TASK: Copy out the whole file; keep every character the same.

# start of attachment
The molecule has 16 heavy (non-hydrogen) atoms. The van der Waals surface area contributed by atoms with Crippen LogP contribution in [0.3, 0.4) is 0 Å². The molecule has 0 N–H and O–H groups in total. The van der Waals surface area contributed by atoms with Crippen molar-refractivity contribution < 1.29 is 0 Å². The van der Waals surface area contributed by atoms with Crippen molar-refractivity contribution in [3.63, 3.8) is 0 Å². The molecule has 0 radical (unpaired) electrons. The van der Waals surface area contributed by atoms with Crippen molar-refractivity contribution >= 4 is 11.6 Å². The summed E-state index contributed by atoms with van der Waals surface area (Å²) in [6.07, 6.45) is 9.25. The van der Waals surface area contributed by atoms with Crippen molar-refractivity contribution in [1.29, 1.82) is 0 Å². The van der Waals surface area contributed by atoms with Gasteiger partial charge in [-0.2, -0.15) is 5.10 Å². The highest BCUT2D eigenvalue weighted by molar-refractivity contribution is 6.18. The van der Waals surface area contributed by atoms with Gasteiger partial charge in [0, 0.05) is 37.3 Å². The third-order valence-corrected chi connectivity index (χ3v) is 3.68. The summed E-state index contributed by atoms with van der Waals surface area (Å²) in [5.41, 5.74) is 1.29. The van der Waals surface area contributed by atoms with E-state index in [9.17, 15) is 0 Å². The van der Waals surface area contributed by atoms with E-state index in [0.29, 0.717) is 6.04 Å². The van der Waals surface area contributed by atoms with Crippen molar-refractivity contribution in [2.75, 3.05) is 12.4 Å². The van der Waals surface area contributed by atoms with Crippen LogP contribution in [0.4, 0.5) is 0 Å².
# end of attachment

The molecule has 16 heavy (non-hydrogen) atoms. The van der Waals surface area contributed by atoms with Crippen LogP contribution in [0.3, 0.4) is 0 Å². The molecule has 0 N–H and O–H groups in total. The van der Waals surface area contributed by atoms with Crippen molar-refractivity contribution < 1.29 is 0 Å². The van der Waals surface area contributed by atoms with Crippen molar-refractivity contribution in [3.63, 3.8) is 0 Å². The molecule has 0 radical (unpaired) electrons. The van der Waals surface area contributed by atoms with Crippen molar-refractivity contribution >= 4 is 11.6 Å². The summed E-state index contributed by atoms with van der Waals surface area (Å²) in [6.07, 6.45) is 9.25. The van der Waals surface area contributed by atoms with Crippen molar-refractivity contribution in [1.29, 1.82) is 0 Å². The van der Waals surface area contributed by atoms with Gasteiger partial charge in [-0.2, -0.15) is 5.10 Å². The highest BCUT2D eigenvalue weighted by molar-refractivity contribution is 6.18. The van der Waals surface area contributed by atoms with Gasteiger partial charge in [0, 0.05) is 37.3 Å². The third-order valence-corrected chi connectivity index (χ3v) is 3.68. The summed E-state index contributed by atoms with van der Waals surface area (Å²) in [5.41, 5.74) is 1.29. The van der Waals surface area contributed by atoms with E-state index in [9.17, 15) is 0 Å². The van der Waals surface area contributed by atoms with E-state index in [0.29, 0.717) is 6.04 Å². The van der Waals surface area contributed by atoms with Crippen molar-refractivity contribution in [2.75, 3.05) is 12.4 Å². The van der Waals surface area contributed by atoms with Crippen LogP contribution in [0.4, 0.5) is 0 Å².